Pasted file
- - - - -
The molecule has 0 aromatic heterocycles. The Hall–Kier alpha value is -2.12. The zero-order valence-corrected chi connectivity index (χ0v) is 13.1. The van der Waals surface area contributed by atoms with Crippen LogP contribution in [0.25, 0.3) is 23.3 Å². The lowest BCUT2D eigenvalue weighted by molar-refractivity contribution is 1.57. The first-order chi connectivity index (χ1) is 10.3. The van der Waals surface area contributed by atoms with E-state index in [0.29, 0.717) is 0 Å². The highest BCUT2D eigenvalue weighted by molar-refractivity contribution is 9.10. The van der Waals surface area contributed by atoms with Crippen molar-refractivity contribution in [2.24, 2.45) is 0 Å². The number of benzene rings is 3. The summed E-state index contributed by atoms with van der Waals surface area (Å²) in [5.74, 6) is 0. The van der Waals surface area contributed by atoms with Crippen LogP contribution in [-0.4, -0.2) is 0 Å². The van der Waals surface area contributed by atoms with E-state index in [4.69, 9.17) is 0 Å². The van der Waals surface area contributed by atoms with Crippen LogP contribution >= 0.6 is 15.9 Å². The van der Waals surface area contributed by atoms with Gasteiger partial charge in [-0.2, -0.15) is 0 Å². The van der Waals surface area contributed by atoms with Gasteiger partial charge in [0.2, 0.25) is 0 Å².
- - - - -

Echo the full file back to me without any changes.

The molecule has 0 aromatic heterocycles. The Hall–Kier alpha value is -2.12. The zero-order valence-corrected chi connectivity index (χ0v) is 13.1. The van der Waals surface area contributed by atoms with Crippen LogP contribution in [0.25, 0.3) is 23.3 Å². The lowest BCUT2D eigenvalue weighted by molar-refractivity contribution is 1.57. The first-order chi connectivity index (χ1) is 10.3. The van der Waals surface area contributed by atoms with E-state index in [0.29, 0.717) is 0 Å². The highest BCUT2D eigenvalue weighted by molar-refractivity contribution is 9.10. The van der Waals surface area contributed by atoms with Crippen molar-refractivity contribution in [2.24, 2.45) is 0 Å². The number of benzene rings is 3. The summed E-state index contributed by atoms with van der Waals surface area (Å²) in [5.74, 6) is 0. The van der Waals surface area contributed by atoms with Crippen LogP contribution in [-0.4, -0.2) is 0 Å². The van der Waals surface area contributed by atoms with E-state index in [4.69, 9.17) is 0 Å². The van der Waals surface area contributed by atoms with Crippen LogP contribution >= 0.6 is 15.9 Å². The van der Waals surface area contributed by atoms with Gasteiger partial charge in [-0.2, -0.15) is 0 Å². The van der Waals surface area contributed by atoms with Gasteiger partial charge in [0.2, 0.25) is 0 Å².